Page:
On November 23rd in 1889, the first jukebox was unveiled in a saloon in San Francisco . It was invented by Louis Glass, who had earlier worked as a telegraph operator for Western Union and then co-founded the Pacific Phonographic Company. He was fascinated by the phonograph technology and saw a market for charging people to listen to them, since phonographs were still too expensive to buy for your own home. He installed the machine in the Palais Royal saloon simply because he knew the owner and it was close to his house, so he didn’t have to carry the machine very far.
The word “jukebox” wasn’t invented until the 1920s. Glass called his machine the “nickel-in-the-slot phonograph,” since you had to pay a nickel to hear a song play. In today’s money, a nickel was about $1.27 at the time. The first machine had four different stethoscopes attached to it that functioned as headphones. Each pair of headphones had to be activated by putting in a nickel, and then several people could listen to the same song at once. There were towels left by each listening device so people could wipe them off after using. As part of his agreement with the saloonkeepers, at the end of each song, the machine told the listener to “go over to the bar and buy a drink.”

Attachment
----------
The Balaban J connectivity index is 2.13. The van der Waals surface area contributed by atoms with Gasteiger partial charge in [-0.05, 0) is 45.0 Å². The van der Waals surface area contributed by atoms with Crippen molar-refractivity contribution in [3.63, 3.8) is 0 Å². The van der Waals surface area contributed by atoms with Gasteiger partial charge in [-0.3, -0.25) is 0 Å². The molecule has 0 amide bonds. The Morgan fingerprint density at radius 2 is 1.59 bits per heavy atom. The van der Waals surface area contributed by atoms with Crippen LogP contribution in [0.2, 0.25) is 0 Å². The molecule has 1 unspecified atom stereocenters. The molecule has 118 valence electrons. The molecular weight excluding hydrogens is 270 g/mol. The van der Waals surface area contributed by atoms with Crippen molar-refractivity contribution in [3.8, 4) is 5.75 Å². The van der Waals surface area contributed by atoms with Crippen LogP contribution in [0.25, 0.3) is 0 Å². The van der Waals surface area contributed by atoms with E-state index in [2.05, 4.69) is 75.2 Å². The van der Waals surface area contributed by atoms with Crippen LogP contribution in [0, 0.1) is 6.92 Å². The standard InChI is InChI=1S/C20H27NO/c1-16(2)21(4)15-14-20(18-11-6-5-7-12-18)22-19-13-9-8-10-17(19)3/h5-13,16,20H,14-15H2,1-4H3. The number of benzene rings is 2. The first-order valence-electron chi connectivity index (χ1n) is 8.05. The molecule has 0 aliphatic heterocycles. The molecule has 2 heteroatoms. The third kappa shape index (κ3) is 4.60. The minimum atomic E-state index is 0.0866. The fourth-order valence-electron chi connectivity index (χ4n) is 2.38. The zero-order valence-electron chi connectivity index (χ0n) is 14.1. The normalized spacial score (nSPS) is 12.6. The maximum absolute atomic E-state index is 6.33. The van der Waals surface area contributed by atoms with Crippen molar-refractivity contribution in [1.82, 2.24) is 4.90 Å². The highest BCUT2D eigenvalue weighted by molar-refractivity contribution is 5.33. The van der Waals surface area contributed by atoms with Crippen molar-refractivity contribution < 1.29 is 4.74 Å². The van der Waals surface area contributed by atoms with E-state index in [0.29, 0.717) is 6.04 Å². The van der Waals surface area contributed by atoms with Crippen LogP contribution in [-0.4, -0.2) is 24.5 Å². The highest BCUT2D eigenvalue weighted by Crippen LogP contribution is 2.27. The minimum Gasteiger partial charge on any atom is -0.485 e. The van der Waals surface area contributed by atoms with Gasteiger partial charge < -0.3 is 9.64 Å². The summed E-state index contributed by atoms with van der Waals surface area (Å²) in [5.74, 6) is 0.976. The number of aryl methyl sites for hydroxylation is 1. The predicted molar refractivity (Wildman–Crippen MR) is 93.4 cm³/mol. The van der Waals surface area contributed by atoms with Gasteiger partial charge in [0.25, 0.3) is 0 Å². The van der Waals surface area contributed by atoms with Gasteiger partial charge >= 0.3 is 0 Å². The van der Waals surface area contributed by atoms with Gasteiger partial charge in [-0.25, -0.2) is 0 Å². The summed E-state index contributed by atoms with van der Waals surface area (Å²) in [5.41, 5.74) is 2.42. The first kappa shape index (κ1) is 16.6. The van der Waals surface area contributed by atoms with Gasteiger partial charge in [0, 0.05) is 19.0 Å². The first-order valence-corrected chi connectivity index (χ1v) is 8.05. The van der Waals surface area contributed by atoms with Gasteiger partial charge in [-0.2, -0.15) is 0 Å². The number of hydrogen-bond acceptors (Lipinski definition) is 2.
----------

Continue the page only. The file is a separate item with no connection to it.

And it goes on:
His phonograph was a huge hit and, at a conference in Chicago, Glass told his competitors that his first 15 machines brought in over $4,000 in six months. This led to other manufacturers making their own machines. Shortly after, Thomas Edison designed a phonograph people could buy for their homes, which also cut into the market. Glass’s invention eventually made the player piano obsolete, and competitors updated the jukebox with new technologies from record players to CDs. Now there is such a thing as a digital jukebox, but they never really caught on, since they come with the size and expense of a regular jukebox, without any of the charm of flipping through the records and watching the moving parts of the machine.